“#6 Maker of Shadows. The best of Mann’s “Gees” series, most of which are very good indeed. Gees was a private investigator whose cases often involved the supernatural- in this case, pre-Druidic magic and an immortal sorcerer.” -Karl Edward Wagner, “13 Best Supernatural Horror Novels” (Twilight Zone Magazine, 1983)
Maker of Shadows by Jack Mann (pseudonym of Charles Carnnell). Recently republished by Ramble House ( God Bless Fender Tucker and all who sail with him!), the book is now back in print for the first time since Bookfinger reissued the other “Gees” novels by Mann in the 70’s. I’ve reproduced the cover of the new reissue and one of the magazine serializations from 1939.
Make of Shadows easily holds it’s place on the list. If nothing else, I would say it might rank a little higher. The novel manages to create a sense of cosmic dread only found in Lovecraft writings. It marries them with the best of the British rural detective yarns. “Gees” is the nickname for gentleman detective Gregory George Gordon Green, who markets himself as a professional problem solver in the classified section of the daily newspapers. Most of the novels in the series involve Gees’ encounters with supernatural forces.
The novel opens with Gees traveling to the Scottish town of Brachmornalachan (try to say it three times without stuttering) to meet with Margaret Aylener. Ms. Aylener is the matriarch of a distinguished Scottish family on the banks of the local loch. She has heard about Gees and his abilities. And in need of his help because just down the road lives Gamel Macmorn, her sworn enemy. Macmorn is descended from foreign invaders, she claims, who settled Scotland in ancient times and enslaved the local populace. The invaders practiced human sacrifice and drew power from the shadows (souls) of their victims. His house,a stately mansion like hers, is situated at the center of a ring of monoliths. Inside his house is the original sacrificial stone use by the ancient kings. No one knows how old Macmorn really is, since he can regenerate himself by the use of evil magic at key times. As Aylener puts it, “He left one day and returned as his son”.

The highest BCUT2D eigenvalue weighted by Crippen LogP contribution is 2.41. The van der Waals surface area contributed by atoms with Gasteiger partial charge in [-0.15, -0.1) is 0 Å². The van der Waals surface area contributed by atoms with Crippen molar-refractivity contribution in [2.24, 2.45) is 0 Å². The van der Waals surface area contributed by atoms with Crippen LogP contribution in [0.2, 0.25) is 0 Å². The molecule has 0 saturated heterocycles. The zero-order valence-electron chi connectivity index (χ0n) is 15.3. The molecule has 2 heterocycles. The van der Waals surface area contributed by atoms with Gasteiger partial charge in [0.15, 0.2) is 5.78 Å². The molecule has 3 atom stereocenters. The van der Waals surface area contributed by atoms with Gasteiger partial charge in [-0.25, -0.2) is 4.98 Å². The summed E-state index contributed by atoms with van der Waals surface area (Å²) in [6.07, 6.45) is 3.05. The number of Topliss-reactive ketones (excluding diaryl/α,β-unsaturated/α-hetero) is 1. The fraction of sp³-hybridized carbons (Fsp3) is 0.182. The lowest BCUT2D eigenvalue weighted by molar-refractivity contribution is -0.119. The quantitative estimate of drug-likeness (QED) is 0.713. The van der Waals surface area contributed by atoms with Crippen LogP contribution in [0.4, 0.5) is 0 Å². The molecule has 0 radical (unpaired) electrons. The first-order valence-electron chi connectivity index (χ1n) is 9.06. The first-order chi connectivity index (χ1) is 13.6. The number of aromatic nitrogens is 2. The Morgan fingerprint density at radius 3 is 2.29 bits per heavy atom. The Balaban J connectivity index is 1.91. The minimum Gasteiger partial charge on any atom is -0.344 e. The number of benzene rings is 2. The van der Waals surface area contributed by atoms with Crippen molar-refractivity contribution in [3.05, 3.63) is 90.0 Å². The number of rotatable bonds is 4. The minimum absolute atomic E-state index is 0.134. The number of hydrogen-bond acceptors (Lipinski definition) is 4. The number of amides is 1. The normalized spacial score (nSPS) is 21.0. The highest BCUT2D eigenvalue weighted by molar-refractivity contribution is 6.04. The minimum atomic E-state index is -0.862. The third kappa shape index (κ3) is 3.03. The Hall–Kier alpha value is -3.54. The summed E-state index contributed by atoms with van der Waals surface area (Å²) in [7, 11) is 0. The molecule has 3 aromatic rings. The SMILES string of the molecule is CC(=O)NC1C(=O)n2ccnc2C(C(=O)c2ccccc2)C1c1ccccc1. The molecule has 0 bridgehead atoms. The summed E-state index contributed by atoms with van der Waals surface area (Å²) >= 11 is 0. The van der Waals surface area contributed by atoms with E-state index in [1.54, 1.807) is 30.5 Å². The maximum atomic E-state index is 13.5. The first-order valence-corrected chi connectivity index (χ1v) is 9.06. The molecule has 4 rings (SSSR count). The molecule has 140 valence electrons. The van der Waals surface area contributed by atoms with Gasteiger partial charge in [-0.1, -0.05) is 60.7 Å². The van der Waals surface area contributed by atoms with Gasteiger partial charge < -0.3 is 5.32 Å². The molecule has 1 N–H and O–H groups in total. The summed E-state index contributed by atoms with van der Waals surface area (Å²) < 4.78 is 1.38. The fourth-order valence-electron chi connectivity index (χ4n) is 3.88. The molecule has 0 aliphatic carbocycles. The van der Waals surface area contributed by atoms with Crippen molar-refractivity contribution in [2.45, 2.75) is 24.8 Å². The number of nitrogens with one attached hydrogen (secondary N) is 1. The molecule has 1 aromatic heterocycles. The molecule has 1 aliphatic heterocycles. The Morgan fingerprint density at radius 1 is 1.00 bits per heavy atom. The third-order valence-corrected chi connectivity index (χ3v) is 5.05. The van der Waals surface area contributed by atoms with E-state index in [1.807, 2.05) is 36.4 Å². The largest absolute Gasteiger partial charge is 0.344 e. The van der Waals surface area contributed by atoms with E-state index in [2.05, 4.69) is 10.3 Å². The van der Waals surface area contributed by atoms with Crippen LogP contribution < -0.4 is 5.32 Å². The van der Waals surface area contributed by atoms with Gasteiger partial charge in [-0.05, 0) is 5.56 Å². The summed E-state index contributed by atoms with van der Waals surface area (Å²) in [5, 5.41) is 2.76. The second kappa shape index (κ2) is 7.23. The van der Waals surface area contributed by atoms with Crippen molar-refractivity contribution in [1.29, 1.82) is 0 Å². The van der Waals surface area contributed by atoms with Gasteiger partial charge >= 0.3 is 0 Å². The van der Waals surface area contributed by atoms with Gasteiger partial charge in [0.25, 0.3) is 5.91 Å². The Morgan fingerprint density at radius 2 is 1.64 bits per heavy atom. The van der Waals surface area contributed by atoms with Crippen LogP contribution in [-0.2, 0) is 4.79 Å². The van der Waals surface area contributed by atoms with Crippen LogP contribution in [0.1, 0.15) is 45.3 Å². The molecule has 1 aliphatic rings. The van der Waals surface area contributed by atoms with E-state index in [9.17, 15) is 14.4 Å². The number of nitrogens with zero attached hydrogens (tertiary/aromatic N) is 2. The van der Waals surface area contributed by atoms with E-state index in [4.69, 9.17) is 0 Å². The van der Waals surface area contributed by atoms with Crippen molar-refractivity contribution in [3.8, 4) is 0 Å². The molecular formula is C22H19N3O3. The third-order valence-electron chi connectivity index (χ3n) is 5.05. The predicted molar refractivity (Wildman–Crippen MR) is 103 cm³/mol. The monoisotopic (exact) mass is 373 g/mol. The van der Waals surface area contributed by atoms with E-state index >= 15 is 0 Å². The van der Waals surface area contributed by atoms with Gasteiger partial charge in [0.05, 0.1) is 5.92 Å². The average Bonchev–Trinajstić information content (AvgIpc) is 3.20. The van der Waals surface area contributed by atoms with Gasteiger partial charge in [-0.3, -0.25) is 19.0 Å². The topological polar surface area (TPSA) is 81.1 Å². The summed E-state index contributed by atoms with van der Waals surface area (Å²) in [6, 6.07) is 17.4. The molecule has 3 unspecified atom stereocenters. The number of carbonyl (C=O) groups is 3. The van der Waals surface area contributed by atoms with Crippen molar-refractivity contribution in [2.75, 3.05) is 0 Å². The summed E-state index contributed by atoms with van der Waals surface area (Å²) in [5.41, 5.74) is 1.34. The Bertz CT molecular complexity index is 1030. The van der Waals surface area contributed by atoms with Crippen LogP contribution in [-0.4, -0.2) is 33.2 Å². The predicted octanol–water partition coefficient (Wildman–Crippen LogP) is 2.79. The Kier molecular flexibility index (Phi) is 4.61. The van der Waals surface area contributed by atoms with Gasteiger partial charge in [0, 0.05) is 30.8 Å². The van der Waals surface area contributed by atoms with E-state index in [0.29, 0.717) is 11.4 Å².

The only thing protecting the Aylener family from Macmorn are four tall rowan trees which surround her house. She also has loyal servants who know of Macmorn’s power. The last of the Ayleners is in the form of her niece Helen, who is engaged. But Macmorn has designs on Helen and her fiancee. He is slowly pulling them into his circle of power. And the time is drawing close to his need to regenerate.
Most of the book follows Gees and his attempt to find a way to stop Macmorn. At one point he directly confronts the genteel Macmorn in front of the latter’s mansion. When Macmorn realizes Gees is working for the other side, he suddenly turns savage and warns him to stay away. When threats don’t work, he attempts to solve the Gees problem by sending his shadow forces against him.
Maker of Shadows builds to a crescendo as Gees and Helen’s fiance find themselves trapped in the Macmorn house. You’re never quite sure if Gees is going to be able to save the day, which makes for a gripping read. There’s enough obscure Celtic mythology employed in the book to send a chill up any spine. It’s easy to see why this book has endured.
And there is plenty of humor as well. The interplay between Gees and his secretary mirror much hard-boiled PI fiction. There’s also an interlude where a London streetwalker is used in the battle between Gees and Macmorn to comic effect. It breaks the tension in the book and moves the plot along.
Once again, a big thank you to Ramble House for making this book available to the reading public.